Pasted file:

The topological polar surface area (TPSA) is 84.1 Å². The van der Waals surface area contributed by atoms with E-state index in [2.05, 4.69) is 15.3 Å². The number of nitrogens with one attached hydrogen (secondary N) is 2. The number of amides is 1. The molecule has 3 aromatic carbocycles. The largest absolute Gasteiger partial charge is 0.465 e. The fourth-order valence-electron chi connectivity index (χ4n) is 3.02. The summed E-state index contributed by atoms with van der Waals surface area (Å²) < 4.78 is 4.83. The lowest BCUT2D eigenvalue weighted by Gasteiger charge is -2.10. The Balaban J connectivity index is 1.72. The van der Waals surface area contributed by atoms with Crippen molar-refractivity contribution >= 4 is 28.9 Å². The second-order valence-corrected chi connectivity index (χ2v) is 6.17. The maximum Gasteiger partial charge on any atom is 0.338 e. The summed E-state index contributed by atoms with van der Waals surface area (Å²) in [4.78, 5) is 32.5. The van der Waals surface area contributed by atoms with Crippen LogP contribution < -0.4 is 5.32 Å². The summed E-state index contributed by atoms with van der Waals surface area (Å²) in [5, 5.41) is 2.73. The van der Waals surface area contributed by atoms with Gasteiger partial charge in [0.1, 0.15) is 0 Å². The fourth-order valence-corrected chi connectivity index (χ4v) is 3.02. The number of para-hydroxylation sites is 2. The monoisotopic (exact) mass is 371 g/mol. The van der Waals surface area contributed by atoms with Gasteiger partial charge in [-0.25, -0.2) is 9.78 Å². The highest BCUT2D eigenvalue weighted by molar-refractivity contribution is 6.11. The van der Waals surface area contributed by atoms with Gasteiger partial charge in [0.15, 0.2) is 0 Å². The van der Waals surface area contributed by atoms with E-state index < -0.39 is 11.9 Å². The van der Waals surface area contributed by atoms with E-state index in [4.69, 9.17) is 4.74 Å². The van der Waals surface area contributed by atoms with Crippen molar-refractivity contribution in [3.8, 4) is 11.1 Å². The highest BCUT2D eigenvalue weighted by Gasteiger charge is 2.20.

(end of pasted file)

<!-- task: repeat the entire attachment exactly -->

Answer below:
The topological polar surface area (TPSA) is 84.1 Å². The van der Waals surface area contributed by atoms with E-state index in [2.05, 4.69) is 15.3 Å². The number of nitrogens with one attached hydrogen (secondary N) is 2. The number of amides is 1. The molecule has 3 aromatic carbocycles. The largest absolute Gasteiger partial charge is 0.465 e. The fourth-order valence-electron chi connectivity index (χ4n) is 3.02. The summed E-state index contributed by atoms with van der Waals surface area (Å²) < 4.78 is 4.83. The lowest BCUT2D eigenvalue weighted by Gasteiger charge is -2.10. The Balaban J connectivity index is 1.72. The van der Waals surface area contributed by atoms with Crippen molar-refractivity contribution >= 4 is 28.9 Å². The second-order valence-corrected chi connectivity index (χ2v) is 6.17. The maximum Gasteiger partial charge on any atom is 0.338 e. The summed E-state index contributed by atoms with van der Waals surface area (Å²) in [4.78, 5) is 32.5. The van der Waals surface area contributed by atoms with Crippen LogP contribution < -0.4 is 5.32 Å². The summed E-state index contributed by atoms with van der Waals surface area (Å²) in [5, 5.41) is 2.73. The van der Waals surface area contributed by atoms with Gasteiger partial charge in [0.1, 0.15) is 0 Å². The fourth-order valence-corrected chi connectivity index (χ4v) is 3.02. The number of para-hydroxylation sites is 2. The monoisotopic (exact) mass is 371 g/mol. The van der Waals surface area contributed by atoms with Gasteiger partial charge in [-0.25, -0.2) is 9.78 Å². The highest BCUT2D eigenvalue weighted by molar-refractivity contribution is 6.11. The van der Waals surface area contributed by atoms with Gasteiger partial charge in [0.15, 0.2) is 0 Å². The van der Waals surface area contributed by atoms with E-state index < -0.39 is 11.9 Å². The van der Waals surface area contributed by atoms with E-state index in [4.69, 9.17) is 4.74 Å². The van der Waals surface area contributed by atoms with Crippen molar-refractivity contribution in [3.8, 4) is 11.1 Å². The highest BCUT2D eigenvalue weighted by Gasteiger charge is 2.20.